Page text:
The Wall


‘But now in Christ Jesus you who once were far off have been brought near by the blood of Christ. For he himself is our peace, who has made us both one and has broken down in his flesh the dividing wall of hostility by abolishing the law of commandments expressed in ordinances, that he might create in himself one new man in place of the two, so making peace, and might reconcile us both to God in one body through the cross, thereby killing the hostility.’ – Ephesians 2:13-16,

In 1946, an iron curtain descended across the continent of Europe. An iron curtain, dividing the free people living among the democracies of Western Europe from the subjugated people living under the communism of Eastern Europe. The curtain actually ran right through the middle of Germany, creating West Germany and East Germany.

President Reagan's speech at the Berlin Wall | 06/12/1987

President Reagan’s speech at the Berlin Wall | 06/12/1987

And because life under communism in East Germany lacked the freedom and the prosperity of West Germany, the East Germans actually built a literal wall to prevent their people escaping to the West. They built a wall complete with guard towers and sentries under orders to shoot anyone attempting to flee the East to the West.

‘The Wall’, as it came to be known, became the symbol of ‘The Cold War’ — a symbol of the hostility between Soviet communism and western democracy. It was a detestable wall, and It could not be penetrated. Between 1961 and 1989, 5,000 in the East attempted to escape to the West side. Nearly everyone failed. 200 of those who tried were shot dead.

On June 12, 1987, President Ronald Reagan stood at the Brandenburg Gate in West Germany and, in one of the most famous speeches ever delivered, he called out to the General Secretary of the Soviet Union, ‘Mr. Gorbachev, tear down this wall!’

Bruce Springsteen, speaking to a crowd in East Germany a year later, said ‘I have come to play rock ‘n’ roll for you in the hope that one day all barriers will be torn down.’

Sixteen months later, the wall came down. Swarms of East Germans with pick axes and shovels took it down themselves by hand. When a breach was formed, they ran through it into freedom ecstatically shouting, singing, and embracing brothers and sisters in the West.

The wall came down, and two countries became one. Germany was reunified!

There are lots of walls in our world — all sorts of divisions.

Divisions between countries. Divisions between races and genders.

We form clubs, and cliques, and teams, and associations. We form political parties.

1962 | The Berlin wall

1962 | The Berlin wall

We are specialists, we humans are, at dividing ourselves up into groups. Insiders and outsiders. Some of these groups are absolutely hostile towards each other.

What Paul says is this: there are really only two groups that matter: the people of God and the people not of God. And the barrier separating them is far more terrifying than the wall of Berlin, because the group on the outside is without hope. The group on the outside is without God. There’s a lot of people who are in the wrong group, longing to escape to a life of freedom.


But now in Christ Jesus you who once were far off have been brought near by the blood of Christ.

Christ can change your group!

A torrent of the Savior’s blood has washed away the sins that were separating you from God in your life and you are no longer far off. You’ve been brought near. And this is not just an individual nearness. You are part of an entire group that has been brought near.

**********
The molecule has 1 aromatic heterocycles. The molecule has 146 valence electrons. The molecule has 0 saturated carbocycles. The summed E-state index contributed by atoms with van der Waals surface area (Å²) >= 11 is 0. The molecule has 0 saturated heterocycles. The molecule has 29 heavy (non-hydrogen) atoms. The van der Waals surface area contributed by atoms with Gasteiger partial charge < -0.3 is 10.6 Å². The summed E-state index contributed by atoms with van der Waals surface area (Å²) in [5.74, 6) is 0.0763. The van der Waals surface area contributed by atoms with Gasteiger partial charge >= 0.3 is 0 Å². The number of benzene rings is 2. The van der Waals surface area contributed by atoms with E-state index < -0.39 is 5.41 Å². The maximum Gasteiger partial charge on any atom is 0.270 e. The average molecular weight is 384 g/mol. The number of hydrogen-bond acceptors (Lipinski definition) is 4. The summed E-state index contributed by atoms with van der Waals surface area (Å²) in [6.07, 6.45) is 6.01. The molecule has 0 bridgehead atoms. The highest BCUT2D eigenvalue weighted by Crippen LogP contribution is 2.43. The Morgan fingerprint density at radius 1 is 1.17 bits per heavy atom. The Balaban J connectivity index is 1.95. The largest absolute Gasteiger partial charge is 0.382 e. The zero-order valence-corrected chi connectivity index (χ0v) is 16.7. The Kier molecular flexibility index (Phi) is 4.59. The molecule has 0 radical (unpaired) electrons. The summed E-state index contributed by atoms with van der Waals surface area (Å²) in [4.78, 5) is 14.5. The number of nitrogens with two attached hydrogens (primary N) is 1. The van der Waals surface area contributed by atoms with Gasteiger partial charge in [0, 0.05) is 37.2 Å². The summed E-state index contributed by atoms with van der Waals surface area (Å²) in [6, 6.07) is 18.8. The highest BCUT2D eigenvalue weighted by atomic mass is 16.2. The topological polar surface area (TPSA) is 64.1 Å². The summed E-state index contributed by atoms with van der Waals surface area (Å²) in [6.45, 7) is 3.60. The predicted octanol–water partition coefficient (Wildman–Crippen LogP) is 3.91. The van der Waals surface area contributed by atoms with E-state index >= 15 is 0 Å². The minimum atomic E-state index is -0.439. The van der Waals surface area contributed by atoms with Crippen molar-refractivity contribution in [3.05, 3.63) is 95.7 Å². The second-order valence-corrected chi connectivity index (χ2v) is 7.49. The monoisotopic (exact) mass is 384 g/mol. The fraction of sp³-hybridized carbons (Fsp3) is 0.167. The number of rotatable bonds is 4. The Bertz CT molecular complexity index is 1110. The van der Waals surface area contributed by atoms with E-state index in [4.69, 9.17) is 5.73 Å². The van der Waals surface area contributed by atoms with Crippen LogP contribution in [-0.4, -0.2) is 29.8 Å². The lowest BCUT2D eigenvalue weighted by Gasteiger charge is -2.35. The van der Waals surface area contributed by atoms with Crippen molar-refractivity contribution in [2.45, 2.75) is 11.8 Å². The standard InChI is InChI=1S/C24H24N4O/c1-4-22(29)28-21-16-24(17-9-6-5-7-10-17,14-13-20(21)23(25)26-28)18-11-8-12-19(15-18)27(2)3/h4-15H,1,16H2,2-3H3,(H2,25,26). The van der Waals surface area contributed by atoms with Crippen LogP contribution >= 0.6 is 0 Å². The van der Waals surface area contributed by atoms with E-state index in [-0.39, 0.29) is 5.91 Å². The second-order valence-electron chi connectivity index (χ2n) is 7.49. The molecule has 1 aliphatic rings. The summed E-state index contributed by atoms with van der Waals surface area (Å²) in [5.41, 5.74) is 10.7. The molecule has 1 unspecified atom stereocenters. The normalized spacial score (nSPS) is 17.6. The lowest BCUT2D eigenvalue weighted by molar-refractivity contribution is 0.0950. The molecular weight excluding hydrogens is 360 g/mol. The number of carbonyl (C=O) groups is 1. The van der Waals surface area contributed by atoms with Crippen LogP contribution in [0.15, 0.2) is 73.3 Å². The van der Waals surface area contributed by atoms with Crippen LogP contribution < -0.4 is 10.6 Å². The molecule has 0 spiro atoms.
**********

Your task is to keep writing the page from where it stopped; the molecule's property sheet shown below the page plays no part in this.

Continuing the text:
Christ created in himself (by plugging people into himself) one new man in place of the two, so making peace.

He made peace between insiders and outsiders by making it possible for both groups to become insiders. He reconciled us both to God in one body, through the cross, thereby killing the hostility between us. Jesus is bringing the two groups together.

By his blood on the cross, Jesus did more than save us from our individual sins and grant us eternal life, individually. By his blood on the cross, Jesus created in himself one new man in the place of two. He is reconciling both outsiders and insiders to God in that one body — his body. Our Savior Jesus died to tear down the wall. He died to make two groups one.

Guess what?

When that one wall comes down, so do all the others. So do all the other billions and billions of walls that we make. When this one wall comes down, there are no longer insiders and outsiders. And when the whole world is united under one perfect Savior:

There will be no more passenger jets shot out of the sky.

There will be no more bombings in the theater district of Paris.

There will be no more ISIS or any other group of hostility.

One day, when Jesus comes back, there won’t be division into hostile groups. That hostility has been killed in the cross of Jesus.

What does this mean for us?

It means that there need no longer be outsiders. There need no longer be a group of people without hope or without God in their lives.

It means that God is thereby shifting our focus away from ourselves, away from what we get personally from God, to the group getting slaughtered in the no-man’s land between the East and the West. He’s turning our attention to the group with pick-axes and shovels trying desperately to dig their way to freedom.

Oh, if we only knew the heart of the heavenly Father. His heart is attuned to the lost. He yearns for the lost.  The almighty God of creation cried out to his only Son, ‘Tear down this wall!’

Jesus Christ did it!

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